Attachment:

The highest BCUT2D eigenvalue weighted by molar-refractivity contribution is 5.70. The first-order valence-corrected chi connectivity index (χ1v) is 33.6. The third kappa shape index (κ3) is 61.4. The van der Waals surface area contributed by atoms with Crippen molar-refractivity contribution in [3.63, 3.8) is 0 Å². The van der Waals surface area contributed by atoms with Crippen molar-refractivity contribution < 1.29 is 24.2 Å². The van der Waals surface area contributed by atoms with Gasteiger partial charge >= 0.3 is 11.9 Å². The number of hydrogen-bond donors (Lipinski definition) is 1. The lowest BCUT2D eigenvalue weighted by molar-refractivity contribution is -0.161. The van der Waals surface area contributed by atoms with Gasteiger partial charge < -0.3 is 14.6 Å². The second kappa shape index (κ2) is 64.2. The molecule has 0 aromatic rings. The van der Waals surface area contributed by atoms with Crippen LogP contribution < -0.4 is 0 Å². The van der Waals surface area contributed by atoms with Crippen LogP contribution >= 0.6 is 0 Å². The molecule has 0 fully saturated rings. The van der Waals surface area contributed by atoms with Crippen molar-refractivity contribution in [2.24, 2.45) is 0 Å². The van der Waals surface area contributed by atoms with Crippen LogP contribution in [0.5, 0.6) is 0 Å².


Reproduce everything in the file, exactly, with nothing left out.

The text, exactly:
The highest BCUT2D eigenvalue weighted by molar-refractivity contribution is 5.70. The first-order valence-corrected chi connectivity index (χ1v) is 33.6. The third kappa shape index (κ3) is 61.4. The van der Waals surface area contributed by atoms with Crippen molar-refractivity contribution in [3.63, 3.8) is 0 Å². The van der Waals surface area contributed by atoms with Crippen molar-refractivity contribution < 1.29 is 24.2 Å². The van der Waals surface area contributed by atoms with Gasteiger partial charge >= 0.3 is 11.9 Å². The number of hydrogen-bond donors (Lipinski definition) is 1. The lowest BCUT2D eigenvalue weighted by molar-refractivity contribution is -0.161. The van der Waals surface area contributed by atoms with Gasteiger partial charge < -0.3 is 14.6 Å². The second kappa shape index (κ2) is 64.2. The molecule has 0 aromatic rings. The van der Waals surface area contributed by atoms with Crippen LogP contribution < -0.4 is 0 Å². The van der Waals surface area contributed by atoms with Crippen LogP contribution >= 0.6 is 0 Å². The molecule has 0 fully saturated rings. The van der Waals surface area contributed by atoms with Crippen molar-refractivity contribution in [2.24, 2.45) is 0 Å². The van der Waals surface area contributed by atoms with Crippen LogP contribution in [0.5, 0.6) is 0 Å².